Cops keep an eye out at junior rugby match

Police have taken to the sidelines of junior rugby for the first time in Auckland today in a bid to tackle negative sideline behaviour.

"Operation Footy Cops" was revealed by the Herald last month - an initiative to see a community policing team present at weekend matches.

An email from community constable John To'ua-Kalava to a neighbourhood watch group said he was working on the initiative having personally witnessed negative sideline behaviour supporting family sport while off-duty.

"It's just not fair for the development of our children or the future of our national game," To'ua-Kalava wrote in the email.

Today at Cox's Bay Park, To'ua-Kalava fronted a small group of police working a free barbecue from a new mobile police unit.

To'ua-Kalava said the police presence was an effort intended to spread goodwill among teams and supporters.

"We're basically here to fly our flag really, we're a preventative team, a community team," he said.

"We've got this new police unit that's been given to the Auckland area and we've got to get it out there. We've got to get our messages out there and it has to be positive."

Auckland Rugby has also got on board with the concept which will be trialled today and next Saturday before a review to see if will be rolled out long-term.

"We've made a partnership with Auckland Rugby Union, just encouraging positive relations. Sport is a positive thing for our young people and our young people are the future of not only the game, but our communities and our country."

The response to the police idea was positive from parents of young players at Cox's Bay Park.

Rochelle Hewson, a junior rugby committee member for Ponsonby Rugby Club, welcomed the pilot programme.

"I think it's a great idea. As a club and parents we're trying to encourage it and it starts with what we do on the sidelines," Hewson said.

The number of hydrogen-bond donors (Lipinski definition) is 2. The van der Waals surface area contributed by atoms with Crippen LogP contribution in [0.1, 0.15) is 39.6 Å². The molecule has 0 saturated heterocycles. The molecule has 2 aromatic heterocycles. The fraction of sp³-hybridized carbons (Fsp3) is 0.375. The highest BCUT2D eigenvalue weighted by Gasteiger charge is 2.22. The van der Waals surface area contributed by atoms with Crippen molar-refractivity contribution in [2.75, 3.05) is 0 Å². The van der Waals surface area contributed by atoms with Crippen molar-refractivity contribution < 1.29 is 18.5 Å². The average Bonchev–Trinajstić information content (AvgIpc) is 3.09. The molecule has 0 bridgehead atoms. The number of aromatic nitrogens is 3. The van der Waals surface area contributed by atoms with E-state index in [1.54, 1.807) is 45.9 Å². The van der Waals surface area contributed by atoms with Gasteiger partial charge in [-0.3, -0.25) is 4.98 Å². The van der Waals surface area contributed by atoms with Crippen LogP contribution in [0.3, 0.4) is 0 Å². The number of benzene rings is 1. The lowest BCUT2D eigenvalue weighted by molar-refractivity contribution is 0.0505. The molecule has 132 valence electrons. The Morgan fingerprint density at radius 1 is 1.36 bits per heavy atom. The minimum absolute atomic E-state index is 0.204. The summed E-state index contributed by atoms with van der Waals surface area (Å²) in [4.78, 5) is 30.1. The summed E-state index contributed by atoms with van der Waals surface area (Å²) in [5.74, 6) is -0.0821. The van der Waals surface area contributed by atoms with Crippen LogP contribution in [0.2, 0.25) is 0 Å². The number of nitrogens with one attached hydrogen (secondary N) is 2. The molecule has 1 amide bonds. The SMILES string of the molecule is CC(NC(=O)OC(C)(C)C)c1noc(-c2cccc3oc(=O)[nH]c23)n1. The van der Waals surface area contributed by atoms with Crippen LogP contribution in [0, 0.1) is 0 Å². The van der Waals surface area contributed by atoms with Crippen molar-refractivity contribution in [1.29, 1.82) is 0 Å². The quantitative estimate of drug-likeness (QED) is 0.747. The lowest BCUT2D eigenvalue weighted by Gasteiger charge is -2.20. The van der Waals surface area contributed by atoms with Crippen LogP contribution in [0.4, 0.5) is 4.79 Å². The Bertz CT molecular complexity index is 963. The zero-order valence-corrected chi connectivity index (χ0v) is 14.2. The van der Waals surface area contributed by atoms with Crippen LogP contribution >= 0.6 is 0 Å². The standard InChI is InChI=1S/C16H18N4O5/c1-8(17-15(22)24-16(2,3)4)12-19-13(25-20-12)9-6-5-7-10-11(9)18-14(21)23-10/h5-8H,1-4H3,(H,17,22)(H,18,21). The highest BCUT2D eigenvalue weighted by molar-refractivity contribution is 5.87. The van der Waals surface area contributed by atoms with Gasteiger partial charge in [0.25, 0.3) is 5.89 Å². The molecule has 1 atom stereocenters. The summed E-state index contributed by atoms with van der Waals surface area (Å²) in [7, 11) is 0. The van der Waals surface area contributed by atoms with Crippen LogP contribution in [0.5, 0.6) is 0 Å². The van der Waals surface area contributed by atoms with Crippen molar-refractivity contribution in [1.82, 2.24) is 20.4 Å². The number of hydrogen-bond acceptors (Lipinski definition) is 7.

It's about parents taking a breath, understanding it's not the World Cup final and getting some perspective.

"They're just trying to integrate it into part of the community, I think they're doing a good job."

Students from St Paul's College helped cook the free barbecue, with food donated by the Mad Butcher.

Chief of College Sport in Auckland, Dave Currie, also previously backed the police operation, telling the Herald: "You can't see any downsides to it and if it's positive, then why wouldn't you do it?

"The real challenge is around volunteers and officials, you want the refereeing to be perfect but sometimes there's mistakes. But without them, sport won't survive. It's about parents taking a breath, understanding it's not the World Cup final and getting some perspective."

In an interview with Newstalk ZB last month, head of community rugby Will Caccia-Birch said Wellington Rugby's problem with referee abuse was getting worse.

"On the weekend just gone, we had more incidents of referee abuse than in the whole of last season," he said.

- NZ Herald

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